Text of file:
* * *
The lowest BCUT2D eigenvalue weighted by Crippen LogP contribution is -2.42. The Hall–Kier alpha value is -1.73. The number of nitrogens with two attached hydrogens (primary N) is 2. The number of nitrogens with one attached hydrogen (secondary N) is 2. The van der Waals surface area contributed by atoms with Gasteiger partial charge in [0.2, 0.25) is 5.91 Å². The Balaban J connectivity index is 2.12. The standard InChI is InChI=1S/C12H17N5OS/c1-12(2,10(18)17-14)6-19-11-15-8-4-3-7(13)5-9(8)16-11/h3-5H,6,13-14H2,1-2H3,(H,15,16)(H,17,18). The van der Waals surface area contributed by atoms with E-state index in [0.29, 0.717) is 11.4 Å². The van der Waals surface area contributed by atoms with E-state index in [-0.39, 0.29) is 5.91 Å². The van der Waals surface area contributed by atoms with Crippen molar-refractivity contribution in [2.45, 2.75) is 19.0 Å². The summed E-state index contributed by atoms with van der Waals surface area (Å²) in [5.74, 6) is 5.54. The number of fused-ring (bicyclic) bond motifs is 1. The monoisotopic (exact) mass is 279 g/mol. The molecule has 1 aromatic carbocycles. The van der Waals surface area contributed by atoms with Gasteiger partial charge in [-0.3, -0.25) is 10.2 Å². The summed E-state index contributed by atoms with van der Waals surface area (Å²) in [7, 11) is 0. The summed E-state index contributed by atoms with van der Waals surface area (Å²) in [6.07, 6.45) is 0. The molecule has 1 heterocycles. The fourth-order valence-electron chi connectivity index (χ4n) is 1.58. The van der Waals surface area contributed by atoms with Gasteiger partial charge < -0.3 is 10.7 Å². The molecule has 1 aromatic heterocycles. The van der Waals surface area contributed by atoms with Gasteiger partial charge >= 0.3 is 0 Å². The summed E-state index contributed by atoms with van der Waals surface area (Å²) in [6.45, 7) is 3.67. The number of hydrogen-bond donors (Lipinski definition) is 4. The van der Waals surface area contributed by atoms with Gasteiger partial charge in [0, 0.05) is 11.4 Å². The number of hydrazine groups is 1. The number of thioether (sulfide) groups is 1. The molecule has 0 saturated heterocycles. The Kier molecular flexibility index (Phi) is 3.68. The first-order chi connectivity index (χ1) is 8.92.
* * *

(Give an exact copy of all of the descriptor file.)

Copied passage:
The lowest BCUT2D eigenvalue weighted by Crippen LogP contribution is -2.42. The Hall–Kier alpha value is -1.73. The number of nitrogens with two attached hydrogens (primary N) is 2. The number of nitrogens with one attached hydrogen (secondary N) is 2. The van der Waals surface area contributed by atoms with Gasteiger partial charge in [0.2, 0.25) is 5.91 Å². The Balaban J connectivity index is 2.12. The standard InChI is InChI=1S/C12H17N5OS/c1-12(2,10(18)17-14)6-19-11-15-8-4-3-7(13)5-9(8)16-11/h3-5H,6,13-14H2,1-2H3,(H,15,16)(H,17,18). The van der Waals surface area contributed by atoms with E-state index in [0.29, 0.717) is 11.4 Å². The van der Waals surface area contributed by atoms with E-state index in [-0.39, 0.29) is 5.91 Å². The van der Waals surface area contributed by atoms with Crippen molar-refractivity contribution in [2.45, 2.75) is 19.0 Å². The summed E-state index contributed by atoms with van der Waals surface area (Å²) in [5.74, 6) is 5.54. The number of fused-ring (bicyclic) bond motifs is 1. The monoisotopic (exact) mass is 279 g/mol. The molecule has 1 aromatic carbocycles. The van der Waals surface area contributed by atoms with Gasteiger partial charge in [-0.3, -0.25) is 10.2 Å². The summed E-state index contributed by atoms with van der Waals surface area (Å²) in [7, 11) is 0. The summed E-state index contributed by atoms with van der Waals surface area (Å²) in [6.07, 6.45) is 0. The molecule has 1 heterocycles. The fourth-order valence-electron chi connectivity index (χ4n) is 1.58. The van der Waals surface area contributed by atoms with Gasteiger partial charge < -0.3 is 10.7 Å². The molecule has 1 aromatic heterocycles. The van der Waals surface area contributed by atoms with Gasteiger partial charge >= 0.3 is 0 Å². The summed E-state index contributed by atoms with van der Waals surface area (Å²) in [6.45, 7) is 3.67. The number of hydrogen-bond donors (Lipinski definition) is 4. The van der Waals surface area contributed by atoms with Gasteiger partial charge in [0, 0.05) is 11.4 Å². The number of hydrazine groups is 1. The number of thioether (sulfide) groups is 1. The molecule has 0 saturated heterocycles. The Kier molecular flexibility index (Phi) is 3.68. The first-order chi connectivity index (χ1) is 8.92.